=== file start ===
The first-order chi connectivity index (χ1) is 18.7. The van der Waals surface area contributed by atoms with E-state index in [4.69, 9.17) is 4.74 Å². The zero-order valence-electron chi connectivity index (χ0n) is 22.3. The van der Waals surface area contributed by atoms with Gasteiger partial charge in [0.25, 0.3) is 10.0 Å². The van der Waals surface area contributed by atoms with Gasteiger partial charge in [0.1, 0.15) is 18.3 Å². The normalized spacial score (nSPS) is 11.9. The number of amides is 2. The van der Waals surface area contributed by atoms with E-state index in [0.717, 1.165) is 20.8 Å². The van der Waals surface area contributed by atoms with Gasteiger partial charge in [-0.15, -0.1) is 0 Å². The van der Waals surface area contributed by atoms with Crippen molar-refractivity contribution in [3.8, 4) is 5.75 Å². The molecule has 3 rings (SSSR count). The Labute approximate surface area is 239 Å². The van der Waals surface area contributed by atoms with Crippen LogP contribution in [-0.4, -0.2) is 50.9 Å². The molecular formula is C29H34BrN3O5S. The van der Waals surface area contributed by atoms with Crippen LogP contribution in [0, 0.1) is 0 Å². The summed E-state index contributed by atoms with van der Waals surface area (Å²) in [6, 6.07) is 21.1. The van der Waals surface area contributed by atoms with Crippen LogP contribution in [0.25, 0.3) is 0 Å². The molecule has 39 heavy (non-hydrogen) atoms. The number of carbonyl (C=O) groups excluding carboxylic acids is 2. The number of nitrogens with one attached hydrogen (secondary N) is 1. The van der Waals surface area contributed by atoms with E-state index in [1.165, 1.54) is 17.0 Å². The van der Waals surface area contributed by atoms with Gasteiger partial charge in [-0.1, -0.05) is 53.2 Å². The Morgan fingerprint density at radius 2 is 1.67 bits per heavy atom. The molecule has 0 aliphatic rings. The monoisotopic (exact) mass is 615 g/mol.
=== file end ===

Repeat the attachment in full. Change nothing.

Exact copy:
The first-order chi connectivity index (χ1) is 18.7. The van der Waals surface area contributed by atoms with E-state index in [4.69, 9.17) is 4.74 Å². The zero-order valence-electron chi connectivity index (χ0n) is 22.3. The van der Waals surface area contributed by atoms with Gasteiger partial charge in [0.25, 0.3) is 10.0 Å². The van der Waals surface area contributed by atoms with Gasteiger partial charge in [0.1, 0.15) is 18.3 Å². The normalized spacial score (nSPS) is 11.9. The number of amides is 2. The van der Waals surface area contributed by atoms with E-state index in [0.717, 1.165) is 20.8 Å². The van der Waals surface area contributed by atoms with Gasteiger partial charge in [-0.15, -0.1) is 0 Å². The van der Waals surface area contributed by atoms with Crippen molar-refractivity contribution in [3.8, 4) is 5.75 Å². The molecule has 3 rings (SSSR count). The Labute approximate surface area is 239 Å². The van der Waals surface area contributed by atoms with Crippen LogP contribution in [-0.4, -0.2) is 50.9 Å². The molecular formula is C29H34BrN3O5S. The van der Waals surface area contributed by atoms with Crippen LogP contribution in [0, 0.1) is 0 Å². The summed E-state index contributed by atoms with van der Waals surface area (Å²) in [6, 6.07) is 21.1. The van der Waals surface area contributed by atoms with Crippen LogP contribution in [0.25, 0.3) is 0 Å². The molecule has 39 heavy (non-hydrogen) atoms. The number of carbonyl (C=O) groups excluding carboxylic acids is 2. The number of nitrogens with one attached hydrogen (secondary N) is 1. The van der Waals surface area contributed by atoms with E-state index in [1.165, 1.54) is 17.0 Å². The van der Waals surface area contributed by atoms with Gasteiger partial charge in [-0.1, -0.05) is 53.2 Å². The Morgan fingerprint density at radius 2 is 1.67 bits per heavy atom. The molecule has 0 aliphatic rings. The monoisotopic (exact) mass is 615 g/mol.